Oil prices reached their highest level in six weeks on Thursday as oil rigs in the Gulf of Mexico were evacuated before the storm, while an incident with a British tanker in the Middle East highlighted the existing tensions in the region.
Brent crude futures reversed early losses and rose 40 cents to $67.41 a barrel. Earlier in the session, oil hit its highest level since May 30 at $67.65, after closing Wednesday up 4.4%.
WTI crude futures rose 33 cents to $60.76 a barrel, soon after hiting their highest levels since May 23 at $60.94. Oil gained 4.5% in the previous session.
Just a day after Iran warned the United Kingdom that it would face “consequences” for the seizure of an Iranian oil tanker, three Iranian ships tried to block the passage of a British ship run by BP across the Strait of Hormuz, the British government said. They then withdrew, after receiving warnings from a British warship.
“What happened was partially expected. We pointed out last week that Iran was likely to do something of the sort,” oil market analysts said. “They might have created a little bit of disturbance, but nothing came out of it. For now, we are in the process of intimidation and psychological warfare … To have a strong price reaction you need something to really happen.”
Oil prices were also supported by a drop in US stocks. The US Energy Information Administration (EIA) said US crude inventories fell 9.5 million barrels in the week ending July 5, more than 3.1 million barrels that was predicted by analysts as refinery production increased. US oil producers on Wednesday cut about a third of their production in the Gulf of Mexico ahead of the storm, which what might be one of the first severe storms the Atlantic hurricane season.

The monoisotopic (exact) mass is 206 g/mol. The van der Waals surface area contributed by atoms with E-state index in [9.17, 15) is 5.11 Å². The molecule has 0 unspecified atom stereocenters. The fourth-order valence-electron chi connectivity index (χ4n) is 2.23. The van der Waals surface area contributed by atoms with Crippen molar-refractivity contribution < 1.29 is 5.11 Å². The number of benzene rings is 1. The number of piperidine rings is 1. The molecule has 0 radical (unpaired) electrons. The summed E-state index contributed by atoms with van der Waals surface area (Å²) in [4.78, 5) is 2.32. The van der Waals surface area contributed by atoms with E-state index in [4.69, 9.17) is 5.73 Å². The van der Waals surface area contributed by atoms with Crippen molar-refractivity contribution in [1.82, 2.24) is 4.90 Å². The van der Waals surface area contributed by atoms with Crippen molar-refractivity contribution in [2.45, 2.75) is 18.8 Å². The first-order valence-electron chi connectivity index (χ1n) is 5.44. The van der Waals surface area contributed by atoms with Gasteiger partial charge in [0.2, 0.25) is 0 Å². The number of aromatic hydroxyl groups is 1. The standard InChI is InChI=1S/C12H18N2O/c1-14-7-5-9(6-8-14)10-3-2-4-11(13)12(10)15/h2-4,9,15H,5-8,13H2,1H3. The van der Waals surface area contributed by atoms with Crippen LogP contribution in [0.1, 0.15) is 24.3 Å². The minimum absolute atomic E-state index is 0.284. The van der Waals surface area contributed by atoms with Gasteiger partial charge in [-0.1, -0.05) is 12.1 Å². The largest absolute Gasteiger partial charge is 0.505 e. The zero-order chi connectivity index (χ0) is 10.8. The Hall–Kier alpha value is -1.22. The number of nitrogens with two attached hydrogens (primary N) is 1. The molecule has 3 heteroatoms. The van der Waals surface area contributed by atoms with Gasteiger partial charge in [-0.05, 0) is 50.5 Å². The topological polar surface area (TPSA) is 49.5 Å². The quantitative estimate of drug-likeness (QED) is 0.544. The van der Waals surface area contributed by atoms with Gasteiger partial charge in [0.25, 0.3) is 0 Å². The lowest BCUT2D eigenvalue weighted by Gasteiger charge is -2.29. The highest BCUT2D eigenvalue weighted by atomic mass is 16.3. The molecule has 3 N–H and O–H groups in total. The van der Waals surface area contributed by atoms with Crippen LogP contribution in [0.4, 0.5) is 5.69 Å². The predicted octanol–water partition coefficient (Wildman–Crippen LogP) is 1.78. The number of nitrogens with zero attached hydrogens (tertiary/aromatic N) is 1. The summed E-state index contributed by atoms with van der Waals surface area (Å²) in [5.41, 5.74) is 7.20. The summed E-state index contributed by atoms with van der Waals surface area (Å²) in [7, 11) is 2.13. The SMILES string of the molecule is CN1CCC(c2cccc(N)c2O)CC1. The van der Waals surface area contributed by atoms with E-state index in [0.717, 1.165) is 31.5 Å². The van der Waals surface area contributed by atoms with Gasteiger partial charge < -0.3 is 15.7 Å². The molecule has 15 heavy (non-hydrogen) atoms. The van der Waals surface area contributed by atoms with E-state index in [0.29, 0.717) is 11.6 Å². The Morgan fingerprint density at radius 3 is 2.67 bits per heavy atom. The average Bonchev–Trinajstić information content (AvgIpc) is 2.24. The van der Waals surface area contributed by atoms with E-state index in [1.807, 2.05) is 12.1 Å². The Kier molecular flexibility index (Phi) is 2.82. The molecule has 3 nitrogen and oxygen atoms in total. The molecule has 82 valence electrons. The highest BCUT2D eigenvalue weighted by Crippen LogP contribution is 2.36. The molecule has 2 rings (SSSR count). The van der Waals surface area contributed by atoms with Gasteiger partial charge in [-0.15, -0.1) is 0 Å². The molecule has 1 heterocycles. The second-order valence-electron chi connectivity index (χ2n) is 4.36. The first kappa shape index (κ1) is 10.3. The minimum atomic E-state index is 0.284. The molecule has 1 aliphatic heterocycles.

Fifteen production platforms and four platforms have been evacuated in the north-central Gulf of Mexico, according to a US regulatory agency, where oil companies have moved the workers to safety before a storm which is expected to become a hurricane by Friday. “There is nothing like an early start to the hurricane season to support oil prices, but looking under the hood of the EIA data, it paints an even rosier picture for US oil markets,”.
US production rose again after dropping a little from their record levels, according to the US intelligence agency. Production rose last week to 12.3 million barrels per day. Rising levels of US shale production, declining global economic momentum and the existing trade uncertainties will limit the bullish gains of crude oil futures.
The Organization of the Petroleum Exporting Countries (OPEC) said on Thursday that global demand for crude would fall next year as more competitors would begin to pump more, signaling a return to surplus despite the OPEC-led agreement to cut supplies. OPEC released its first forecasts for 2020 in one of their reports, stating that they expect the world will need 29.27 million barrels of crude oil per day from its 14 members next year, down 1.34 million barrels per day from this year.
The decline in demand for OPEC crude highlights the continued boost that OPEC’s policy to support prices is giving the United States and other competitors. US President Donald Trump is likely to give more space to continue the sanctions imposed on OPEC members Iran and Venezuela.
OPEC also expected global oil demand to rise at the same pace this year and that the world economy would expand at the pace that we saw this year, despite slowing growth in the United States and China. “The 2020 forecast assumes that no further downside risks materialize, particularly that trade-related issues do not escalate further,” OPEC declared regarding their forecasts.
OPEC and its allies renewed last week the agreement to cut supply until March 2020, citing the need to avoid accumulation of stocks that could affect prices. OPEC also said its oil production in June fell by 68,000 bpd to 29.83 million bpd, higher than the forecast for 2020.